Tesco sells South Korea stores for £4bn
Tesco has sold Homeplus, its South Korean business, for £4.2bn as the troubled supermarket chain seeks to shore up its balance sheet.
The proceeds will be used to pay down debt and help revitalise its UK business.
Homeplus is being bought by MBK Partners, a South Korean buyout firm set up a decade ago.
It has partnered with a Canadian pension fund and Singapore's Temasek Holdings for the deal.
Dave Lewis, chief executive of Tesco, said: "This sale realises material value for shareholders and allows us to make significant progress on our strategic priority of protecting and strengthening our balance sheet."
After tax and other costs the sale will produce £3.35bn in cash for Tesco and is expected to be completed before the end of the year.
Retail analyst Nick Bubb said the main aim was to reduce its debt mountain and avoid a rights issue. "Interestingly, however, Tesco say that the disposal will also give it the financial flexibility to buy some UK store freeholds," he added.
Bruno Monteyne, an analyst at Bernstein and a former senior Tesco supply chain executive, said the deal would allow the company to qualify for a top credit rating once more from the ratings firm Moody's in 2017-18.
The Homeplus deal is the first major disposal since Tesco reported a record pre-tax loss of £6.4bn for the year to February.
That compared with annual pre-tax profit of £2.26bn a year earlier.
It was the biggest loss reported by a UK retailer and one of the largest in the country's corporate history.
Analysis: BBC business editor Kamal Ahmed
It's not quite money down the back of the sofa, but the chief executive of Tesco has been hunting for bits of the business he can sell ever since arriving at the beleaguered supermarket last year.
He needed to get rid of assets to fend off speculation that the supermarket's debt - which was standing at over £20bn - was becoming a problem. The South Korean sale goes some way to alleviating the business's balance sheet strain.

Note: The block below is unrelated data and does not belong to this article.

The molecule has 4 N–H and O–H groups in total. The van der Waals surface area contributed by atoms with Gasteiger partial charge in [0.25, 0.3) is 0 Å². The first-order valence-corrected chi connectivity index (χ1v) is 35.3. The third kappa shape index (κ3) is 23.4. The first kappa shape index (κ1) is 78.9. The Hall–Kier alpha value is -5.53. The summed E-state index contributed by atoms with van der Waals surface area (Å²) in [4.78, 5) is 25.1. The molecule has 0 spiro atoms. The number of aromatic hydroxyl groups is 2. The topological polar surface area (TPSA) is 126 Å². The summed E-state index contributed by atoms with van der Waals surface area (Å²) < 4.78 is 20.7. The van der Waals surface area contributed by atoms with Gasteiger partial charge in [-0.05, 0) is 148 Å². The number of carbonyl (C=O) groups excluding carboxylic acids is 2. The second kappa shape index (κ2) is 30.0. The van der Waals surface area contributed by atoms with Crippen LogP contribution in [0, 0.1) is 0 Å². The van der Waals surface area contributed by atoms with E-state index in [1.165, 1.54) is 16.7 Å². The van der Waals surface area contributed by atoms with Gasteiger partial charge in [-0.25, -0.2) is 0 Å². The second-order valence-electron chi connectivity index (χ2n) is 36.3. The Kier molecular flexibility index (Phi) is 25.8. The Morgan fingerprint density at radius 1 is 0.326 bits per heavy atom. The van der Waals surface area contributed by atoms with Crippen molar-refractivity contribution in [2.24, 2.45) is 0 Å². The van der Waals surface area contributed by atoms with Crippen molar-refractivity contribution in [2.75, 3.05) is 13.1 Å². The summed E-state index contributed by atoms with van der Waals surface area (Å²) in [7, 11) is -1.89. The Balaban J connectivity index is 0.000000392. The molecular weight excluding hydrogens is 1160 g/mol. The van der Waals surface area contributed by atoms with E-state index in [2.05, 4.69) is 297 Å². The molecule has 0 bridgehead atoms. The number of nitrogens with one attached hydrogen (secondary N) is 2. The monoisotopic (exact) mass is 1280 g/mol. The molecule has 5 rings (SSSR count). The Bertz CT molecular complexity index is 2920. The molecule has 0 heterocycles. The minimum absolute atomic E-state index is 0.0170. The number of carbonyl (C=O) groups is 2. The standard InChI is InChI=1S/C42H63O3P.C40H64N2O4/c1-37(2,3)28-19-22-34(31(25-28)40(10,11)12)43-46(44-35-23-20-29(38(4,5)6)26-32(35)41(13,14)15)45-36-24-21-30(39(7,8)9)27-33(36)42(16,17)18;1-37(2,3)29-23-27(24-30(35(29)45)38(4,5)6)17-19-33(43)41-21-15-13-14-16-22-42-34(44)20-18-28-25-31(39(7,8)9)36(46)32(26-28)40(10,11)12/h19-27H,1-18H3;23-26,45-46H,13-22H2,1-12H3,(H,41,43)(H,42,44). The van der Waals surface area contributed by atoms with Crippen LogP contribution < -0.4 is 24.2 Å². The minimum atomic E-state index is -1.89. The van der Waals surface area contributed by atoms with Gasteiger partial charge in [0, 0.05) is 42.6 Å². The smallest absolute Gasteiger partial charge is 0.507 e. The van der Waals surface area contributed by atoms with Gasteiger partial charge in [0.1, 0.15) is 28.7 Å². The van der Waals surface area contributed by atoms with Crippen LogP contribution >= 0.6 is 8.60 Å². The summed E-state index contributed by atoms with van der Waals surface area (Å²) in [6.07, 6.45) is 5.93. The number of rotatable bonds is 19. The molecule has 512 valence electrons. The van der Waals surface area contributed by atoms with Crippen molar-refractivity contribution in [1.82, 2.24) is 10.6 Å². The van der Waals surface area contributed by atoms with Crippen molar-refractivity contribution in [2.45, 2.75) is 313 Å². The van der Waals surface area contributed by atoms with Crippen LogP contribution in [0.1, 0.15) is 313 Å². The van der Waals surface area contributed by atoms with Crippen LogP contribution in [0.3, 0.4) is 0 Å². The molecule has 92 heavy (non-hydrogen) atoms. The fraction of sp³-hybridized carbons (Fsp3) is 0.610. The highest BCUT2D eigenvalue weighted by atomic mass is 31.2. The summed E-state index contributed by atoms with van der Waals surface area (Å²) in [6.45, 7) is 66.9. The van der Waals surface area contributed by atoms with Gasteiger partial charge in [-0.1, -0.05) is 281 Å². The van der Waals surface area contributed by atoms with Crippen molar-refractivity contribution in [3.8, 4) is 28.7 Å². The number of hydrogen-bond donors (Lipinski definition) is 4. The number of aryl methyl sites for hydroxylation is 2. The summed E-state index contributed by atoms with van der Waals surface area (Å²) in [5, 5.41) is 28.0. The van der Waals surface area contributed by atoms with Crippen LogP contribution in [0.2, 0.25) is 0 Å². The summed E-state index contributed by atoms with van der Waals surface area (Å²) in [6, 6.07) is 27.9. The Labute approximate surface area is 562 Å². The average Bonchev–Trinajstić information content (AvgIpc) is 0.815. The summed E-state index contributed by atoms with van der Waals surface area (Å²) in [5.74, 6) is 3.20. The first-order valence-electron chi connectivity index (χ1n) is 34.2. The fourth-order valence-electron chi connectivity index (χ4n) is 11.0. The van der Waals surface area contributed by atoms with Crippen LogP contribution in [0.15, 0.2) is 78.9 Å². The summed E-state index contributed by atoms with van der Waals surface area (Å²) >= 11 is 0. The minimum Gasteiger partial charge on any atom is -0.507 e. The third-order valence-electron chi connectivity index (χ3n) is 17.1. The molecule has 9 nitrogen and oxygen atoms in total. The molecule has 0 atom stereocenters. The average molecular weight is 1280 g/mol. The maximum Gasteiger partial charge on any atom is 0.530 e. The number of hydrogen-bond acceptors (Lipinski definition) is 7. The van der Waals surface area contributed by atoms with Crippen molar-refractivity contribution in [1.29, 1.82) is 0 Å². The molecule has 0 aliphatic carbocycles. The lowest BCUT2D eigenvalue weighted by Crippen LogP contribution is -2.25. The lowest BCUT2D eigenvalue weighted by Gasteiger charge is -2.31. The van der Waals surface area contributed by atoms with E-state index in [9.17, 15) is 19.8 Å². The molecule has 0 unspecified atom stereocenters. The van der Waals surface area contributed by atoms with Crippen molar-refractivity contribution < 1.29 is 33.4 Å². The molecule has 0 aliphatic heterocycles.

Speculation was growing that without significant sell-offs Tesco might need to raise fresh capital from shareholders - never a happy prospect.
Tesco's debt now stands at £17bn, including pension liabilities, so Mr Lewis still has some way to go.
Tesco - the UK's biggest supermarket chain and the world's third largest retailer after Walmart and Carrefour - has faced challenges on several fronts in recent years.
Hard discounters such as Aldi and Lidl have been eroding the market share of the big four supermarket chains, while Tesco has struggled with excess floor space in out-of-town superstores.
Shoppers have moved away from doing one big weekly shop at such stores in favour of topping up more frequently from high street convenience stores.
Writing down the value of Tesco's property portfolio accounted for about £4.7bn of its record annual loss.
In July 2014 Tesco appointed Mr Lewis as chief executive to replace Philip Clarke and he started in October.
Before he took over, the retailer said in September that it had mis-stated profits by £250m - a figure that was raised to £263m a month later.
After an initial rise, shares in Tesco were down 0.4% in afternoon trading at 185.25p, valuing the company at just over £15bn. The stock has fallen almost 18% in the past 12 months.
Homeplus has 140 hypermarkets, 375 supermarkets and 327 convenience stores.
The BBC's Seoul correspondent Stephen Evans says it has been very successful and shaken up shopping in South Korea, providing local goods as well as some Tesco staples such as its own range of wine and tea.
The MBK Partners consortium said it planned to invest 1 trillion won (£546m) in Homeplus over the next two years to increase its competitiveness.